It must be appreciated that the above sample test case does not determine how actions (for example, “Call the File menu”) are performed (that is, they do not determine the execution path). Since the execution manager selects from the area of possible execution paths by executing the test case several times, all available number from the set of execution paths will be executed. Since the entire verification code is constantly outside the test case, the verification processing can be made more complete without the need to modify the test case. Similarly, it is not necessary to modify the test case if the expected results of any of its actions include changes. It must be appreciated that the test case does not contain any links to any UI. Therefore, there is no need to modify the test case if the UI changes. It must be appreciated that the test case focuses on the actions that the user could take.
The corresponding code at the physical level to which the test code is written can be as follows:
Since logic level 204 deals only with functionality, not implementation details, and since most test cases are written for logic level 204, test cases can be written much earlier in the program life cycle. Once the code is complete, test cases can be executed and thus more testing can be done sooner and faster.
Comprehensive verification level 208 in some embodiments of the invention generates verification processing. The logic level 204 in some embodiments of the invention notifies the verification level 208 before the logic level 204 executes the test case to enable the verification level 208 to take a snapshot before the test. After the test case is completed, the logic level 204 notifies the check level 208 that the test case has been executed. Verification level 208 may then determine if actual results are consistent with expected results. Further information regarding the verification level can be found in the sister application, U.S. Patent Application Attorney Docket Number MSFT-4149, called "Automated Test Case Verification That Is Loosely Coupled With Respect To Automated Test Case Execution".
The logic level 204 in some embodiments implements a specific behavior (execution behavior 214) for each method of implementing a logical operation. For example, in some embodiments of the CreateNewProject behavior, this will include the implementation of an application object model, sending a sequence of keystrokes, calling up a menu item through a module for people with disabilities, calling up a menu item using the mouse, calling up a menu item using the cursor keys to move menu and call up a menu item using mnemonic symbols to move through the menu. The level of execution behavior can determine which behavior is appropriate for a logical operation.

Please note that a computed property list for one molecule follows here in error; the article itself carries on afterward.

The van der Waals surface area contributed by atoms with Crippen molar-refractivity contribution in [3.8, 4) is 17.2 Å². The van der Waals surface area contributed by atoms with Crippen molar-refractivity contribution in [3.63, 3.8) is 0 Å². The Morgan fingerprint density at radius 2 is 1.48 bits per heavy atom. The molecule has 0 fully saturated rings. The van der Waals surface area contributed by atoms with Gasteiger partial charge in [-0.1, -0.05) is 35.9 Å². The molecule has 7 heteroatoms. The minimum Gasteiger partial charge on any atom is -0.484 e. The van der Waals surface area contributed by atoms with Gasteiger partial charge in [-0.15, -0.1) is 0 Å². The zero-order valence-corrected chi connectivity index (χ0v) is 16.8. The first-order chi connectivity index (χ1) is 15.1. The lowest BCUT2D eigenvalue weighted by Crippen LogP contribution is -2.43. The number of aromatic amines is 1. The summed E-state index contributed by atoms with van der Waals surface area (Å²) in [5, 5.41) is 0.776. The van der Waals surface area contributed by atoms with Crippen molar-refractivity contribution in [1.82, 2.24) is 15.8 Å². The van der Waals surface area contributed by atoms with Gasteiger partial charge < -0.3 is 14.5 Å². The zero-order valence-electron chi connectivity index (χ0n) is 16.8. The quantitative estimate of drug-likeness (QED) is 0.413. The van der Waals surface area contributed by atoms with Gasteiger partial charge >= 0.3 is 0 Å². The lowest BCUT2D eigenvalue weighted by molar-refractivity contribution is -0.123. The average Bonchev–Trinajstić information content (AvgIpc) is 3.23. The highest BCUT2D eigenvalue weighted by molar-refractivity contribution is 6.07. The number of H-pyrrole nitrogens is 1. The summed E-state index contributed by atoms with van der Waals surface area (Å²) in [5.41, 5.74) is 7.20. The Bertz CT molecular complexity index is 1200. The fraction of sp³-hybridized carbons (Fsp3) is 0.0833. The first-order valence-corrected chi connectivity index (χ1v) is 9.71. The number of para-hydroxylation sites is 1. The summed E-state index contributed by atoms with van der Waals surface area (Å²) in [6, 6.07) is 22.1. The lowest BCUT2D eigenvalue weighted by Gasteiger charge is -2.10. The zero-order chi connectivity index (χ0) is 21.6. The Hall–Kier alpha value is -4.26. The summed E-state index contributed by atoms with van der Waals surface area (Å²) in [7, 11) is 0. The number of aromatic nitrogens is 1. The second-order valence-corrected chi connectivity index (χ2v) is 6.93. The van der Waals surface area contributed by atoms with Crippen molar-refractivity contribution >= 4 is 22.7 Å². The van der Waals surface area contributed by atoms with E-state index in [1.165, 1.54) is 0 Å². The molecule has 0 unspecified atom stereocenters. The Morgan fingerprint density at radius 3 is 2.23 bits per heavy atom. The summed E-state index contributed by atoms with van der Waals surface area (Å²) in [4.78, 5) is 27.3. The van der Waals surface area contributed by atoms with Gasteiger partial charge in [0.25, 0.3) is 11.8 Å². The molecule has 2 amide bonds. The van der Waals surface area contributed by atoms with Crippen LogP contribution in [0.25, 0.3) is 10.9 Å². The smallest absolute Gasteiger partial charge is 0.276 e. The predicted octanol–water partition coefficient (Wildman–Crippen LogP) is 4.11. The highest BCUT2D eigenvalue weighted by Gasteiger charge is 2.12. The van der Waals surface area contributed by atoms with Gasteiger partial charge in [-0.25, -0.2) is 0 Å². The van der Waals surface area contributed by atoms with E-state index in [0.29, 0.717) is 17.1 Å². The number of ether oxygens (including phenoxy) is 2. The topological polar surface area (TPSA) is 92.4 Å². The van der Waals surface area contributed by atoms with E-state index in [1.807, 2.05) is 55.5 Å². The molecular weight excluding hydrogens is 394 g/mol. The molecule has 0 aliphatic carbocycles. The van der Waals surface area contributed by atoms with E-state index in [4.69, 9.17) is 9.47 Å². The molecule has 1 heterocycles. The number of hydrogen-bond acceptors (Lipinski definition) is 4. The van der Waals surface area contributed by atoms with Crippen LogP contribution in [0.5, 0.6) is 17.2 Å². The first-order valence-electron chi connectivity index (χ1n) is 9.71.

In some embodiments of the invention, a separate behavior (stored in the behavior database 214 of execution at a logical level 202 or elsewhere) can be implemented for each method that implements a logical operation. Using behavior allows you to write much fewer test cases, while providing the same degree of comprehensive testing. The execution behavior manager 212 from the execution behavior level 210 in some embodiments of the invention determines which behaviors from the execution behaviors 214 are appropriate for the logical operation in question. In some embodiments, weights and other settings can be used to select a specific behavior. Further information regarding behavior level 210 can be found in the U.S. sister application. Patent Application Attorney Docket Number MSFT-4148, called "System for Selecting Test Case Execution Behaviors for Reproducible Test Automation".
Logic level 204 may then perform an operation using the selected behavior. The selection mechanism in some embodiments of the invention is configured at runtime. This feature allows test behavior to change without directly modifying test cases. For example, if the menu mechanism has recently been rewritten, it may be desirable to perform actions using the menu mechanism in order to give the new code good testing. Alternatively, if there is a known error in processing the keyboard shortcuts, it may be desirable to refrain from using a method that uses keyboard shortcuts until the error is resolved. This change can be made using the level of behavior, and not directly in the test case.
4 is a flowchart of a method for using an architectural stack in automated testing. At 402, a test case is written to the architectural stack. A test case can be written for a logical level. Alternatively, a test case can be written for a level deeper on the stack. In step 404, a notification may be sent to the verification layer that a test case will be executed. In some embodiments, a snapshot will be taken before testing the expected state of the application to be tested. At step 406, a description of the test case is analyzed. In some embodiments, each description of a test case is a logical operation. At 408, a behavior appropriate to the logical operation is determined. Instead of implementing the details of each step directly, test cases may ask the execution behavior manager for appropriate behavior. In some embodiments of the invention, the run behavior manager for the run behavior level determines which behaviors in the run behavior data bank are appropriate for the logical operation in question. A run behavior manager can view a set of relationships between individual behaviors that can be used to implement a step in a test case, and can make a choice. Weights and other settings can be used to select a specific behavior. At step 410, an operation may be performed using the selected behavior. Steps 406-410 may be repeated for each description in a test example. At step 412, the verification level may be notified that the test case has completed. The audit tier can determine if actual results are consistent with expected results. Alternatively, validation processing may occur after each description in the test case is executed.